Troubleshooting Windows 7 Wireless Networking Problems (Part 4)

If you would like to read the first article in this series please go to


Throughout this article series, I have discussed various factors that can potentially cause wireless network connectivity to fail with Windows 7. In this article, I want to conclude the series by talking about a few other miscellaneous wireless networking problems that I have run into.

Hidden Networks

Another wireless networking related problem that I have run into from time to time involves the user receiving a message stating that the network is marked as hidden. This particular error message also occurs in Windows Vista.

I have read countless posts on the Internet from people who swear that this particular error is due to a bug in Windows. Although I cannot definitively say for sure whether or not this error message is related to a Windows bug, I tend to think that it probably is. I say that because I have seen the error occur even in situations in which the wireless network is not hidden.

Thankfully, there are some workarounds for this problem. First, make sure that the wireless access point that you are trying to connect to is broadcasting its SSID. If the SSID is being broadcast, then the network is not hidden, and the error message is definitely false.

Another thing that you can do is to make sure that the access point is not performing any sort of filtering on MAC addresses. Personally, I have never seen this particular error occur as a result of MAC address filtering, but there are those who claim to have been able to resolve the error by disabling MAC filtering on their access points.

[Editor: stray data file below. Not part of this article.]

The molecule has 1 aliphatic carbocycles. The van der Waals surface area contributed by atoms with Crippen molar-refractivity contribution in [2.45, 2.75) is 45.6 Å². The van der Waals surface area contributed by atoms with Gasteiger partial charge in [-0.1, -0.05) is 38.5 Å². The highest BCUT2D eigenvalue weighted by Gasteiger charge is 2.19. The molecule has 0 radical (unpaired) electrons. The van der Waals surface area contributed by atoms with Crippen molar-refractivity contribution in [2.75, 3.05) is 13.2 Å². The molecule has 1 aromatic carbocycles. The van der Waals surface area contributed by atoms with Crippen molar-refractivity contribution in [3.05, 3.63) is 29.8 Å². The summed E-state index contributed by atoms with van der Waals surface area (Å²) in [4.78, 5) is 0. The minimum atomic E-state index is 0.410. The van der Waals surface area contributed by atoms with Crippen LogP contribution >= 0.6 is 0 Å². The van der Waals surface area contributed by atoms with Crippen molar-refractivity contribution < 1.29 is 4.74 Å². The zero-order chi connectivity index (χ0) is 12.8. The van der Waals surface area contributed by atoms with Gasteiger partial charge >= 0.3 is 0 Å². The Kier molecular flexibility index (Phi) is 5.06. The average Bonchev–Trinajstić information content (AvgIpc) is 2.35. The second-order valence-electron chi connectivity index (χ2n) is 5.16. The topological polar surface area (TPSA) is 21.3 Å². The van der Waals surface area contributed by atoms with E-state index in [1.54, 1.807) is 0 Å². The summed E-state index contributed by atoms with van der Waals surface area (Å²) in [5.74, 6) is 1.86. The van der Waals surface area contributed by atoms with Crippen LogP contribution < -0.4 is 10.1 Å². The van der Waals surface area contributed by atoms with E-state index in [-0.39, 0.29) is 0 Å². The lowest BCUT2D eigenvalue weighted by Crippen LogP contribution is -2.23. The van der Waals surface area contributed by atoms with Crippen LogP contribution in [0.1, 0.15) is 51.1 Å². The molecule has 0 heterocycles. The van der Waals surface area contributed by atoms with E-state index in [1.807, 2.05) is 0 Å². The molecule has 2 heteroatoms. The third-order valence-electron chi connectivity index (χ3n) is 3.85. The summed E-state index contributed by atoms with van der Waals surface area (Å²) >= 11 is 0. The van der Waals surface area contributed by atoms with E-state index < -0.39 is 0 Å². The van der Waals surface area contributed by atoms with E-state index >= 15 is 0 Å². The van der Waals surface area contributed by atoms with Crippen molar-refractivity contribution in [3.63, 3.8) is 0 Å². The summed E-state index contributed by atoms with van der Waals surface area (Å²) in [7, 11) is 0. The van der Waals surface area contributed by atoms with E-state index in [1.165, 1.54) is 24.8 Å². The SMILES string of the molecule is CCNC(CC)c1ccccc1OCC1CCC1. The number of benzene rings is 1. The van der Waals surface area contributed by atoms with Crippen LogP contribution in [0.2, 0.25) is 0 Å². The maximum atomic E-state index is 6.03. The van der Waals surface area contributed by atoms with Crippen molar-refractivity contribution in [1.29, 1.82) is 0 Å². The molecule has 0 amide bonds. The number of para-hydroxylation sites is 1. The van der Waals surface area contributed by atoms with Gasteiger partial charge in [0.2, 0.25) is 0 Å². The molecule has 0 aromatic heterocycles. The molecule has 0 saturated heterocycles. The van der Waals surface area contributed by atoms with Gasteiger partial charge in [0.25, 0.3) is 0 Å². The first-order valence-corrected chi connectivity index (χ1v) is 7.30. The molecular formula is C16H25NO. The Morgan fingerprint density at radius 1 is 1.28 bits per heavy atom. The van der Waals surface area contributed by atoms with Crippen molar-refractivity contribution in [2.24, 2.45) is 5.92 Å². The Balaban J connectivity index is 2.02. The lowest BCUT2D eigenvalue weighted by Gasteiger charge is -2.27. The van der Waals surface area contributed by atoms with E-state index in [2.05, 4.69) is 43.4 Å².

The last step – and this is the big one – is to configure your access point to use WPA-PSK encryption. While I was researching the Network is Marked as Hidden error, I noticed a common thread. Most of the people who were receiving the error were using WEP encryption. This led me to do some research to see if there were any issues with WEP, and indeed a number of people claim to have resolved this issue by switching from WEP encryption to WPA encryption using a pre-shared key.

DHCP Configuration Problems

Another common cause of wireless networking problems involves incorrectly configured DHCP settings. Most of the wireless access points that are available include a built-in DHCP server. If the built-in DHCP server is misconfigured, then numerous problems can occur.

One of the biggest problems that I have seen regarding DHCP configuration revolves around the DNS settings. On my own network for example, I have a wireless access point that also acts as an Internet gateway. Unfortunately, the manufacturer (who shall remain nameless) decided to try to design the access point in a way that would make the configuration process idiot proof for home users. One way that the manufacturer tried to make the configuration process easier was by omitting the DNS settings from the DHCP configuration. Instead, the device automatically provides users with the address of the ISP’s DNS servers.

While this may not sound like such a bad thing, it can be very problematic for those who are operating Windows domains. The Active Directory is completely dependent upon the DNS services. As such, network clients must be configured to use an in house DNS server rather than a generic DNS server that has been provided by the ISP. The in house DNS server resolves queries related to the local network, but also uses either root hints or forwarders to resolve queries for Internet domains.